2. A full house beats a clean house every time.

MY MOTHER WAS A GREAT HOSTESS and all the kids in our neighborhood congregated at our house for everything.  That’s a lot of water breaks to thirsty, dirty, sweaty kids.

 

3. Learn to laugh often—especially at yourself.

MY MOTHER WAS SECURE and took the brunt of a lot of good-natured teasing—especially from me—I have a knack for it.  I loved the fact that she always laughed with us.  She still does.

 

4. Never be too busy to talk over coffee.

MY MOTHER WAS COMPASSIONATE and more nights than not, when I’d arrive home after school, she’d be sitting at the dining room table beside a woman with swollen, teary eyes with a box of tissues and a cup of coffee.  It’s amazing the kind of hope you find in a listening ear that doesn’t judge.

 

5. There’s nothing you’re struggling with that God can’t handle.

MY MOTHER HAD FAITH that you could taste.  It was never a secret where her real power and peace came from.

 

6. “You may as well talk to me because I know there’s something wrong.”

MY MOTHER WAS DISCERNING and I could never hide my feelings from her.  I’d try to brush it off and say I was fine, but mothers read hearts like a dog smells meat.  Okay, so that wasn’t a flowery way of expressing it, but it’s true.

 

7. She loved her husband first.

MY MOTHER WAS FAITHFUL and of course I mean after Jesus.  But was obvious to all of us children that when it came to human beings, she had surrendered her heart to my Dad.

 

8. “I love you all the same—and that’s with all my heart.”

MY MOTHER WAS IMPARTIAL because every time one of us five kids would ask her who she loved the most, this would be her constant and determined answer.

 

9. “All discouragement is from the devil.”

MY MOTHER WAS INSIGHTFUL and she was without a doubt my greatest spiritual tutor as a child.  I’m still learning from her.

 

10. “You need to set the example.”

MY MOTHER WAS AUTHENTIC and when she would tell me as the firstborn child that I needed to set the example, I realized that she was speaking from experience.

 

11. “I thought you didn’t like hamburg gravy.”

MY MOTHER WAS RESOURCEFUL especially when it came to mealtime.  When the cupboard was getting bare she’d always resort to hamburg gravy and mashed potatoes.  I remember always complaining when she said that’s what we were having—and I also remember finishing every last bite!

 

12. Others.

MY MOTHER WAS SELFLESS and to describe the essence of her life would simply be to say: “OTHERS”.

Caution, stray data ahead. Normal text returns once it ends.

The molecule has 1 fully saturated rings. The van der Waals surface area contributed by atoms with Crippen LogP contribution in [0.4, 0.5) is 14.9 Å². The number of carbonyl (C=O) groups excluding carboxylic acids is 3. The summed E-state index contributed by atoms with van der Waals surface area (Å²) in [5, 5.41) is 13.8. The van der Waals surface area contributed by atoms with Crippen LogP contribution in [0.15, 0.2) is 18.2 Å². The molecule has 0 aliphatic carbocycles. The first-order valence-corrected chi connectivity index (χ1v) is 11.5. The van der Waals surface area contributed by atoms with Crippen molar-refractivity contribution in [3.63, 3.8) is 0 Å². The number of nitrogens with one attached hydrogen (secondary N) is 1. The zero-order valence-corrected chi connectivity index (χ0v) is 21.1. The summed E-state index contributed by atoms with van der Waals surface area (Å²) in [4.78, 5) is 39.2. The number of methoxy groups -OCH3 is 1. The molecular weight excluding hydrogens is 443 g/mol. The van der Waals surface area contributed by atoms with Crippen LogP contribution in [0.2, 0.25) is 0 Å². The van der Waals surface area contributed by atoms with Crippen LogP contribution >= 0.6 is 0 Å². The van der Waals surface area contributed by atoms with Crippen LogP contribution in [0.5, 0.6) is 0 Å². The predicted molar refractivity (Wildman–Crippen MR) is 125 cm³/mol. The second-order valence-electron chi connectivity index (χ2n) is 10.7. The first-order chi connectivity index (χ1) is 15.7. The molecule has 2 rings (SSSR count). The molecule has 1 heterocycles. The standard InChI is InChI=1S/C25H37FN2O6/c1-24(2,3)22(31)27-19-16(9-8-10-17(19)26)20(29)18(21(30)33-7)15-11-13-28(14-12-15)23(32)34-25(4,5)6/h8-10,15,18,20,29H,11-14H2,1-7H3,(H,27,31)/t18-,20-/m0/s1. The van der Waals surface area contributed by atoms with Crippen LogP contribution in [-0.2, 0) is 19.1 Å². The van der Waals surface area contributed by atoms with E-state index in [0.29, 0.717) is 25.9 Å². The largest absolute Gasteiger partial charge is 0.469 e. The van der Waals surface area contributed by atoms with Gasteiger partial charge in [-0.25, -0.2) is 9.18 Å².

All you have to do is add an “M” to OTHERS and what do you get?

Graceball

May 2, 2008

Maybe you’ve already heard about this, but already this morning three people asked me if I’d seen the story about the Division II’s girl’s softball game that took place in the state of Washington.

 

It’s a really good grace story.

 

Western Oregon senior Sara Tucholsky had never hit a home run in her career… until this game.

 

Opposing team Central Washington had a stand-out senior of their own.  Unlike her Oregon’s Sara Tucholsky, Mallory Holtman held her school’s record in home runs.  But fate would bring them together in this game in an unusual way.

 

It was a must win situation for Western Oregon when Sara Tucholsky steps up to the plate in the top of the second inning with two runners on base and the game still scoreless.

 

After taking a first pitch strike, Sara recalls not knowing where the second pitch was—but that she just remembers hitting it—and she knew immediately that she had gone yard.

 

Hitting your first college career home run would have been enough of a story for Sara and her teammates.  But that’s not going to make national news.  What happens next is the real story.

 

With unsurprising excitement, the petite 5-2 (not-know-for-being-a slugger) rounded first during her home run trot and missed tagging the base.  With a history of knee trouble, she doubled back to make the tag count, and her knee gave out, leaving her to crumble into a painful pile near first base—while the two teammates she pushed around the diamond joyously crossed home.

 

As such, the rules state that if a player cannot make the trip around the bases on their own power, the run will not count.  Sara’s first base coach knew that her only options would be to take an out, or be replaced with a pinch runner—only to have her home run be turned into a two-run single.

 

And that’s when Sara and her coach heard these words from opposing team Central Washington’s Mallory Holtman: “Excuse me, would it be okay if we carried her around and touched each bag?”  Apparently there wasn’t a rule against this.  But who ever would have thought there needed to be?

 

And so Holtman and shortstop Liz Wallace lifted Tucholsky off the ground and supported her weight between them as they began a slow trip around the bases, stopping at each one so Tucholsky’s left foot could make contact with each marker.

 

Accompanied by a standing ovation from the fans, the trio finally reached home plate and passed the home run hitter into the arms of her own teammates.

 

Then Holtman and Wallace returned to their positions and tried to win the game—a game they would ultimately lose 4-2. 

 

Following the game, Western Oregon’s coach Pam Knox was quoted as saying: “It was such a lesson that we learned—that it’s not all about winning.  And we never forget that, because as coaches, we’re always trying to get to the top.  We forget that. But I will never forget this moment.  It’s changed me, and I’m sure it’s changed my players.”

 

That’s because grace does change people.  And it’s the only thing that can change a person’s heart.

  

For the whole story go to: http://sports.espn.go.com/ncaa/columns/story?columnist=hays_graham&id=3372631